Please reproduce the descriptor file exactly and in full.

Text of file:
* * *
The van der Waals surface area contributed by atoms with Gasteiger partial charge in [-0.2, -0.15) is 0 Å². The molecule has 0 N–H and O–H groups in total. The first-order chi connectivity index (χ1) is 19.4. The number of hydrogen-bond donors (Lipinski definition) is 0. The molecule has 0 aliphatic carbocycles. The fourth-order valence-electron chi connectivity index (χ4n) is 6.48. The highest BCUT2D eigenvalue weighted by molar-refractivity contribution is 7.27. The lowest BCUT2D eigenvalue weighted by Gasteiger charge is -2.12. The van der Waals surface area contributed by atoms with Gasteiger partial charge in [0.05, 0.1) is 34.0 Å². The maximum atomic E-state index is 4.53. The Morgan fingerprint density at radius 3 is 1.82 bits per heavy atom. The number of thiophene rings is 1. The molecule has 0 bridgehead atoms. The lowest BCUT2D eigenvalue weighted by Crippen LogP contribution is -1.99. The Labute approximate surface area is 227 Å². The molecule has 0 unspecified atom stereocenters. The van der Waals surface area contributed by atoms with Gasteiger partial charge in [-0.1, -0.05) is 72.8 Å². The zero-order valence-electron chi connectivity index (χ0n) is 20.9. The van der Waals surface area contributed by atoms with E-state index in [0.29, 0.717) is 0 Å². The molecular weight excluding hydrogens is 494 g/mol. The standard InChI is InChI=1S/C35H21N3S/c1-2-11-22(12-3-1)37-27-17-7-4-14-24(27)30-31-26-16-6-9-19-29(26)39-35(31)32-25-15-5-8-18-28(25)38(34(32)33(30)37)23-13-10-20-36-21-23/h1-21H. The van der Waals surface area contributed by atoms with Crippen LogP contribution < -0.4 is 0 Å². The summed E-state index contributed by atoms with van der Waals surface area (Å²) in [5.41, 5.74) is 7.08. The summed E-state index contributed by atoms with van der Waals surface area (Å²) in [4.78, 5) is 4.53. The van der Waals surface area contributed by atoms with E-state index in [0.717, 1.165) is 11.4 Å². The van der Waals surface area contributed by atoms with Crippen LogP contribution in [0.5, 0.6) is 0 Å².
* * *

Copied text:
The van der Waals surface area contributed by atoms with Gasteiger partial charge in [-0.2, -0.15) is 0 Å². The molecule has 0 N–H and O–H groups in total. The first-order chi connectivity index (χ1) is 19.4. The number of hydrogen-bond donors (Lipinski definition) is 0. The molecule has 0 aliphatic carbocycles. The fourth-order valence-electron chi connectivity index (χ4n) is 6.48. The highest BCUT2D eigenvalue weighted by molar-refractivity contribution is 7.27. The lowest BCUT2D eigenvalue weighted by Gasteiger charge is -2.12. The van der Waals surface area contributed by atoms with Gasteiger partial charge in [0.05, 0.1) is 34.0 Å². The maximum atomic E-state index is 4.53. The Morgan fingerprint density at radius 3 is 1.82 bits per heavy atom. The number of thiophene rings is 1. The molecule has 0 bridgehead atoms. The lowest BCUT2D eigenvalue weighted by Crippen LogP contribution is -1.99. The Labute approximate surface area is 227 Å². The molecule has 0 unspecified atom stereocenters. The van der Waals surface area contributed by atoms with Gasteiger partial charge in [-0.1, -0.05) is 72.8 Å². The zero-order valence-electron chi connectivity index (χ0n) is 20.9. The van der Waals surface area contributed by atoms with E-state index in [0.29, 0.717) is 0 Å². The molecular weight excluding hydrogens is 494 g/mol. The standard InChI is InChI=1S/C35H21N3S/c1-2-11-22(12-3-1)37-27-17-7-4-14-24(27)30-31-26-16-6-9-19-29(26)39-35(31)32-25-15-5-8-18-28(25)38(34(32)33(30)37)23-13-10-20-36-21-23/h1-21H. The van der Waals surface area contributed by atoms with Crippen LogP contribution < -0.4 is 0 Å². The summed E-state index contributed by atoms with van der Waals surface area (Å²) in [5.41, 5.74) is 7.08. The summed E-state index contributed by atoms with van der Waals surface area (Å²) in [4.78, 5) is 4.53. The van der Waals surface area contributed by atoms with E-state index in [0.717, 1.165) is 11.4 Å². The van der Waals surface area contributed by atoms with Crippen LogP contribution in [0.5, 0.6) is 0 Å².